(Neo-) Polanyian perspectives on Technology-Economy relations

Sally Randles, Chris Holmes (Editor)

Research output: Chapter in Book/Report/Conference proceedingConference contributionpeer-review

Abstract

This article explores some enduring themes in Karl Polany’s work with particular attention to his life-long concern with the subject Freedom. In contrast to the dominant focus on Economy-Society relations, which perhaps results from disproportionate attention contemporary Polanyi scholars pay to his seminal work The Great Transformation (TGT); this paper calls for a broader thematic analysis of Polany’s life-work spanning concerns of Freedom-Society-Technology-Economy, and their inter-relations. These themes are visible in his writing from the 1920s to the early 1960s but were explicitly brought together in a normative critique that Polanyi and Rotstein began but never finished, in a book they had entitled Freedom and Technology. Polanyi expressed the concern that modern technologies have the capacity to ‘numb’ society because of their ubiquitous nature – the combination of omnipresence and invisibility. Technological Civilisation is the outcome of a set of conditions whereupon humanity is so submerged within the affective powers of mass technology, that there is a corresponding mass-desensitisation to its powers. But he was not anti-technology. Technology brings benefits as well as threats to society. What concerns Polanyi from a normative standpoint, is that technologies enable human relationships (in particular relations of economic organisation) to be conducted beyond the ‘human’ scale. At the same time actors immersed in these relationships are dehumanised. The mode of organising and facilitating the relationship overtakes the original purpose, meaning, and understanding of it. The consequence of dual expansion, namely technological expansion and expansion of economic organisation - indeed as a result of each providing the means for the expansion of the other – is that original logics of human wellbeing are lost. A particular expression of Technology-Economy relations takes over, mediated by the rationales of Technical Agencies. We add that a series of dialectical double movements are evident, beyond the market-society double movement that Polanyi puts forward in TGT. The paper illustrates these ideas in the contemporary case of designing a system of exchanges in order to trade in permits and credits of greenhouse gas emissions known collectively as ‘carbon markets’. The paper finishes by offering some preliminary (Polanyi-inspired) theoretical reflections on the notion of technologising processes.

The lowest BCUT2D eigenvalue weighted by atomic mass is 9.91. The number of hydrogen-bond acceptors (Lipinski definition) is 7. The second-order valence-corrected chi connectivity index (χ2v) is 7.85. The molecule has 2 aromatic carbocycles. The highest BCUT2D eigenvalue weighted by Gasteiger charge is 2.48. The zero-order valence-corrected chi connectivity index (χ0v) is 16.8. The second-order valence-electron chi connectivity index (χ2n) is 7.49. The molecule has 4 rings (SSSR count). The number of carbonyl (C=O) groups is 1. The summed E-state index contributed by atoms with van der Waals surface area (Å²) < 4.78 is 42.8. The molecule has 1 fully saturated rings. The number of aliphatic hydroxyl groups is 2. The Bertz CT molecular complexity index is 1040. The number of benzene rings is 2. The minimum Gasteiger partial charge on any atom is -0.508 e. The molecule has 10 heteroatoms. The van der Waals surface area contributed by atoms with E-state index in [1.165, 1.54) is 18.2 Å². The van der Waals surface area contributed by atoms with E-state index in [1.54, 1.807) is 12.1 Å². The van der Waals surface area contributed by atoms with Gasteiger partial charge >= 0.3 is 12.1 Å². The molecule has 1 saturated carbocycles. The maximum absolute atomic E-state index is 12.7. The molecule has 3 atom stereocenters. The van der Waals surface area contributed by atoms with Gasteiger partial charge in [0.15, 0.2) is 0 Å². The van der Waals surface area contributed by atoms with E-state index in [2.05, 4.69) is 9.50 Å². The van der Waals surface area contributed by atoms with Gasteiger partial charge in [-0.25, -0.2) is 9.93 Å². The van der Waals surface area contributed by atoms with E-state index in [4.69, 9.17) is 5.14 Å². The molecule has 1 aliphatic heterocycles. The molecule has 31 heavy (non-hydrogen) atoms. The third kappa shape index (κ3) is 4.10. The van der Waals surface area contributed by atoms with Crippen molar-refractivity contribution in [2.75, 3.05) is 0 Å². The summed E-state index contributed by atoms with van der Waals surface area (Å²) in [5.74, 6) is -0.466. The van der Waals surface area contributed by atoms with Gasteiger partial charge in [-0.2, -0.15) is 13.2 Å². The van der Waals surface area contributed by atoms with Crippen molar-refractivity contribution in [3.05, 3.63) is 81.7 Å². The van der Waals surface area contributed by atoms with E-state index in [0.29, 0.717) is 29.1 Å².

Original languageEnglish
Title of host publicationhost publication
EditorsChris Holmes
Publication statusPublished - 2013
EventNew Directions in Polanyi Scholarship (workshop participants by invitation only) - University of Southampton
Duration: 1 Jan 2011 → …

Conference

ConferenceNew Directions in Polanyi Scholarship (workshop participants by invitation only)
CityUniversity of Southampton
Period1/01/11 → …

Keywords

  • Karl Polanyi, Freedom, Society, Technology, Economy, Technologising Processes, Dialectical Double Movements, Carbon Markets, Emissions Trading

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